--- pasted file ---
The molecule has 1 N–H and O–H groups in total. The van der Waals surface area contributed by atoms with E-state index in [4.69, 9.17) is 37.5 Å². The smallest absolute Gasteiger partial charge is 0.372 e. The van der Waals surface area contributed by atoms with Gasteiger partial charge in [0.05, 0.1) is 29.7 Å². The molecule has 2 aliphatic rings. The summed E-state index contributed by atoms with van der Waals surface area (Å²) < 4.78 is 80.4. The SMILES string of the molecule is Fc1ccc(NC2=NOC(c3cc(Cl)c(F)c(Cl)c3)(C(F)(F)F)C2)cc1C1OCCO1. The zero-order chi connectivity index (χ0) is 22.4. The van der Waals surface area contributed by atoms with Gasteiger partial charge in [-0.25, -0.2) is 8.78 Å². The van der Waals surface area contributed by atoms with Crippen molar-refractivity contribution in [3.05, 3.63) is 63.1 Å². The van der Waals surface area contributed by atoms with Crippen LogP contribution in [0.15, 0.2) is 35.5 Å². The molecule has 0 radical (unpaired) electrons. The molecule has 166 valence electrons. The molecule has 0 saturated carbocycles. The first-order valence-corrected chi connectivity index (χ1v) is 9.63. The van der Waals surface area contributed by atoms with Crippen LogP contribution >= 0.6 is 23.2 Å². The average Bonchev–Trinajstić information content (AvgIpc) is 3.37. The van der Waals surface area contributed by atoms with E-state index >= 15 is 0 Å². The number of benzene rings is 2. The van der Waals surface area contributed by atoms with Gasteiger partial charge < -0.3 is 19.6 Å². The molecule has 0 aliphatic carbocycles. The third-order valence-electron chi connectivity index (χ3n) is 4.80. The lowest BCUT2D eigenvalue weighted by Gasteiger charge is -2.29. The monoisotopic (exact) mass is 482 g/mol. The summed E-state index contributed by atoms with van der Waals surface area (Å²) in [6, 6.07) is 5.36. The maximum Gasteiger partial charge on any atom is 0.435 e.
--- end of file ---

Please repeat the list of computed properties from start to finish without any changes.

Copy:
The molecule has 1 N–H and O–H groups in total. The van der Waals surface area contributed by atoms with E-state index in [4.69, 9.17) is 37.5 Å². The smallest absolute Gasteiger partial charge is 0.372 e. The van der Waals surface area contributed by atoms with Gasteiger partial charge in [0.05, 0.1) is 29.7 Å². The molecule has 2 aliphatic rings. The summed E-state index contributed by atoms with van der Waals surface area (Å²) < 4.78 is 80.4. The SMILES string of the molecule is Fc1ccc(NC2=NOC(c3cc(Cl)c(F)c(Cl)c3)(C(F)(F)F)C2)cc1C1OCCO1. The zero-order chi connectivity index (χ0) is 22.4. The van der Waals surface area contributed by atoms with Gasteiger partial charge in [-0.25, -0.2) is 8.78 Å². The van der Waals surface area contributed by atoms with Crippen molar-refractivity contribution in [3.05, 3.63) is 63.1 Å². The van der Waals surface area contributed by atoms with Crippen LogP contribution in [0.15, 0.2) is 35.5 Å². The molecule has 0 radical (unpaired) electrons. The molecule has 166 valence electrons. The molecule has 0 saturated carbocycles. The first-order valence-corrected chi connectivity index (χ1v) is 9.63. The van der Waals surface area contributed by atoms with Crippen LogP contribution >= 0.6 is 23.2 Å². The average Bonchev–Trinajstić information content (AvgIpc) is 3.37. The van der Waals surface area contributed by atoms with E-state index >= 15 is 0 Å². The number of benzene rings is 2. The van der Waals surface area contributed by atoms with Gasteiger partial charge < -0.3 is 19.6 Å². The molecule has 0 aliphatic carbocycles. The third-order valence-electron chi connectivity index (χ3n) is 4.80. The lowest BCUT2D eigenvalue weighted by Gasteiger charge is -2.29. The monoisotopic (exact) mass is 482 g/mol. The summed E-state index contributed by atoms with van der Waals surface area (Å²) in [6, 6.07) is 5.36. The maximum Gasteiger partial charge on any atom is 0.435 e.